Substance abuse has become alarmingly commonplace in our society. While information abounds about the many consequences of alcohol and drugs, more people experiment with addictive substances than ever before. Although addiction has become a pressing issue and addiction information has greatly increased, people still use substances in unhealthy ways.

Surveys show that at any given time, about one in ten Americans over the age of 12 will try an illicit drug recreationally in any given month. If you extend that term to “anytime in their lives,” the numbers become astonishingly higher.1

Take marijuana as an example. Marijuana is widely considered the least dangerous and most accessible of all illicit drugs, and almost half of the US—44 percent—admit to having tried marijuana at some point in their lives. Back in 1969, only six percent of Americans could admit to having had at least one prior experience with marijuana.1 When you consider that approximately one in 10 people who experiment with mind-altering substances become addicted, it’s not all that surprising that nearly 10 percent of the nationwide population—roughly equivalent to the entire state of Texas—is addicted to alcohol or drugs.2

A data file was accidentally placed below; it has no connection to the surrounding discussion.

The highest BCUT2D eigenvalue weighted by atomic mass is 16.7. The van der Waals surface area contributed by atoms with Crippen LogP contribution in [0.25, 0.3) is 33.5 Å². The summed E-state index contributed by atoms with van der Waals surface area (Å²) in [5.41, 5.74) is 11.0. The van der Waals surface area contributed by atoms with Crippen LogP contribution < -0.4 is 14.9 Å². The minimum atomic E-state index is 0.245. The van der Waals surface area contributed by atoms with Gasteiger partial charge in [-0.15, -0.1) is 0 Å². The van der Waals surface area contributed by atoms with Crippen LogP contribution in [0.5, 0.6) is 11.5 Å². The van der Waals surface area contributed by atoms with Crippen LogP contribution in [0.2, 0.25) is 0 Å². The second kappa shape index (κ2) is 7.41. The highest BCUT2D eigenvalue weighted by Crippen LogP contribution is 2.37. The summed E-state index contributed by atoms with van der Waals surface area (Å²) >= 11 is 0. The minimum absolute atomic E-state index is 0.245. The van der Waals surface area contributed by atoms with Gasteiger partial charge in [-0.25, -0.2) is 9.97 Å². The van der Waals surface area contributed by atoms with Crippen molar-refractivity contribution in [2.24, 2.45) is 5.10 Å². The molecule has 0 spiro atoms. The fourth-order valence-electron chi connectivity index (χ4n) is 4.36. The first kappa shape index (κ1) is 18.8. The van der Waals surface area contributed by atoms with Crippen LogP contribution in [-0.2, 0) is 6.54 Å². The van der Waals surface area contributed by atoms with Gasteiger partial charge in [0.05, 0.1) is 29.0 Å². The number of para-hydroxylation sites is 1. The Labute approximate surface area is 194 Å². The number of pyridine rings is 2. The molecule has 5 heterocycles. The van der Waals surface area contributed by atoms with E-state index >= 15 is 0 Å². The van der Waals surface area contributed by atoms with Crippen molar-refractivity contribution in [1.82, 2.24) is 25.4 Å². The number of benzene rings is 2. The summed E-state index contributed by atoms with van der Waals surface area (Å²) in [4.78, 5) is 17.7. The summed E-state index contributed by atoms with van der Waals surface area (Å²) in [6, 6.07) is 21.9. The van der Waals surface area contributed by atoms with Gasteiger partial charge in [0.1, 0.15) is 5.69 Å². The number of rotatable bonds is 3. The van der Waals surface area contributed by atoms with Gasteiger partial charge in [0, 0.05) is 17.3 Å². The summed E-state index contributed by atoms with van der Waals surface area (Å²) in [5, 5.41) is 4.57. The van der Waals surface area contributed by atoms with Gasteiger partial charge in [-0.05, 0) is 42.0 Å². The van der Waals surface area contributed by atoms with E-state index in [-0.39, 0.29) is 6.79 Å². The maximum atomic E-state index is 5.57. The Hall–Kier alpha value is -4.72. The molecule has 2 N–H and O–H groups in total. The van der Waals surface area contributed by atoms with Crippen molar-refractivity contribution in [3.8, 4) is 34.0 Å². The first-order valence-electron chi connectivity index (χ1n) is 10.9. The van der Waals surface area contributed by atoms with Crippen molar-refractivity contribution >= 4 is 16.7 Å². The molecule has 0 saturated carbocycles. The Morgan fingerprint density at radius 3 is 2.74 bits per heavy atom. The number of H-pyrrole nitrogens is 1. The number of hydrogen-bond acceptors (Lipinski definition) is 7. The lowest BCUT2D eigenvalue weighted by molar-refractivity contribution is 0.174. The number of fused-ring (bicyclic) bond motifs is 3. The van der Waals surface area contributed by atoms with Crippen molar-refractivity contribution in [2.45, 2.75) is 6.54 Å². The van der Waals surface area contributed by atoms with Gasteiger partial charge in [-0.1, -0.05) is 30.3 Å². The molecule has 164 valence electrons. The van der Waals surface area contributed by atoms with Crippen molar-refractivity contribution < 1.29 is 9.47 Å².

44-percent-of-usa-have-tried-marijuanaFor years, researchers have been searching for the causes of addiction. If we could determine what it is, exactly, that makes people susceptible to addiction—whether it’s a biological or genetic trait, social factors, one’s environment, some combination of these factors, or even something else entirely—we could potentially divert the development of addiction and cure those who have become chemically dependent.